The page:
My second law: there are two frames of reference a) this one: home of electric monopoles and magnetic dipoles b) the one that photons have: the orthogonal universe is the home of the magnetic monopoles (magnetons), gravitons, and time particles (chronotons); there may be a third frame of reference but I have not done the math yet. I can get enough dimensions to satisfy the Oiler equation. Thus no parallel universes only an orthogonal one (maybe two orthogonal universes).

    You may wonder who I am; I proposed spherical carbon (bucky balls) 30 years ago and was laughed at; I did general relativity in rotational coordinates to simplefy the math but my professors could not get a handle on it. I am known as Sammy k-space because I can think in multi-dimensions. If you want to see what I see then try revolutions/sec instead of cycles/sec and photons become 3-D!!!
     
  14. Mar 19, 2009 #13
    Cragar, Albert's photo-electric effect is just the opposite of Sammy's electro-photic effect; ph>metal>e- vs e->metal>ph; for a black-hole then it is: e+>anti-metal>anti-ph, the photons are moving backwards in time and thus appear to fall back into the singularity(anti-light source). Quite simple!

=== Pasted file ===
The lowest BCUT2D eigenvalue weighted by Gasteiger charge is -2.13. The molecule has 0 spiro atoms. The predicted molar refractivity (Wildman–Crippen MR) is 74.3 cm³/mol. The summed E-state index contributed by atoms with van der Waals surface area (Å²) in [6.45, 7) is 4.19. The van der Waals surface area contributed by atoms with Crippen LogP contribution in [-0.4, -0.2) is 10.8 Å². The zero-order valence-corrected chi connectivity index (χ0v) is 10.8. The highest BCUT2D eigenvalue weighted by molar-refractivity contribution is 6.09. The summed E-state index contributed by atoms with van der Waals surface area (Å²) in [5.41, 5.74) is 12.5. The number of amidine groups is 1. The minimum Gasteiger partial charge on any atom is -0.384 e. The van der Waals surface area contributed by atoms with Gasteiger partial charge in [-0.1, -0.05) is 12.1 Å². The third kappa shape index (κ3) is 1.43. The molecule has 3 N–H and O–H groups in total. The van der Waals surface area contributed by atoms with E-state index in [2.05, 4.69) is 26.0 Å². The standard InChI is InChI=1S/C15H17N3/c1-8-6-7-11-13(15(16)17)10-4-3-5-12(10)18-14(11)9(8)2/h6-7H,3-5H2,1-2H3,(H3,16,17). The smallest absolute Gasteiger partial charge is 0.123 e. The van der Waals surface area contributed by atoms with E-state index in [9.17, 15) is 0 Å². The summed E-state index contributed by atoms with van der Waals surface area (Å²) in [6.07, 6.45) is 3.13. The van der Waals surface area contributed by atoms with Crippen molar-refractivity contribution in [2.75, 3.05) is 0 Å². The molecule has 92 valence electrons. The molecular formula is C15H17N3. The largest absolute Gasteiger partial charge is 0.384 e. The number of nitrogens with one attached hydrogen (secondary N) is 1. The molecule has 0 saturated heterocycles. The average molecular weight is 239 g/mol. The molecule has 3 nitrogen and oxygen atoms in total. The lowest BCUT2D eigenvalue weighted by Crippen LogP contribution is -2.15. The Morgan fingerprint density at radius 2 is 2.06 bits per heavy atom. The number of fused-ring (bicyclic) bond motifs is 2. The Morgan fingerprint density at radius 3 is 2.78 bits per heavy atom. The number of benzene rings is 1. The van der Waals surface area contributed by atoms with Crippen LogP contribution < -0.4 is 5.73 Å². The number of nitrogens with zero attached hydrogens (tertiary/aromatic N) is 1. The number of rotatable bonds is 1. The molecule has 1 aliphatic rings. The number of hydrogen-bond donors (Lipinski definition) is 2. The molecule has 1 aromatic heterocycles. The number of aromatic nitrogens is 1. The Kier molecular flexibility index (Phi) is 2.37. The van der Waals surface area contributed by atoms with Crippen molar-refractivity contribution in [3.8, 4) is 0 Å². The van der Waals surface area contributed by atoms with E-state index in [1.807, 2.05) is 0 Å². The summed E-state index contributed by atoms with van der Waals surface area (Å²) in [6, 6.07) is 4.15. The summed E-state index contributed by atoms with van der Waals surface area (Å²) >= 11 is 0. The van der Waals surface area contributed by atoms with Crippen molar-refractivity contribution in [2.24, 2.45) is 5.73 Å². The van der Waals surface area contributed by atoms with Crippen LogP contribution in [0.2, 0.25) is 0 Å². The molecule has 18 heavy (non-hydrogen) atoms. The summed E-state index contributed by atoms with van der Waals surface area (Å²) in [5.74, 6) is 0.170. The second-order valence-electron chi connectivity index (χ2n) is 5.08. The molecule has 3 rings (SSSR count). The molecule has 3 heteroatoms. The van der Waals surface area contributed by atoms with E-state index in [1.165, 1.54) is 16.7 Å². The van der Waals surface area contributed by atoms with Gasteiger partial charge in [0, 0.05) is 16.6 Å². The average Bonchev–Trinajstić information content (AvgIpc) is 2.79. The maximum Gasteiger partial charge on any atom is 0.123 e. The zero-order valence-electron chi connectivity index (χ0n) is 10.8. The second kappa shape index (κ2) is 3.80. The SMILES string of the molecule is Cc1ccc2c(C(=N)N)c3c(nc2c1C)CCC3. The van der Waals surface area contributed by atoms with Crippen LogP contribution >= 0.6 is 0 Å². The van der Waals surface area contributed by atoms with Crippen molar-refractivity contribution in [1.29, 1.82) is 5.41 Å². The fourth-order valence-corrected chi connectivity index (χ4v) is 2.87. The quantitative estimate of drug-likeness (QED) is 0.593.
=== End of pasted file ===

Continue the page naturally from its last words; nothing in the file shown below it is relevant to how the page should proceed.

15. Mar 23, 2009 #14
    Here is proof of the de Broglie: Gh/CC is the constant of space/time, units are meters cubed per second, so we can warp space/time but with this constraint. This is the most significant equation since E=mCC and maybe ever. The space/time constant is proof of relativity, conservation of space/time, and m=hn/CC. Ask me how if you dare.
     
  16. Mar 23, 2009 #15
    Yes, space/time is invariant!
     
  17. Mar 23, 2009 #16
    no, v is the velocity of the observer relative to the source: I did not say 3/2, I said mCC+mvv/2=E relative for observer moving towards the source and mCC-mvv/2=E relative for observer moving away from the source. It is a vector sum.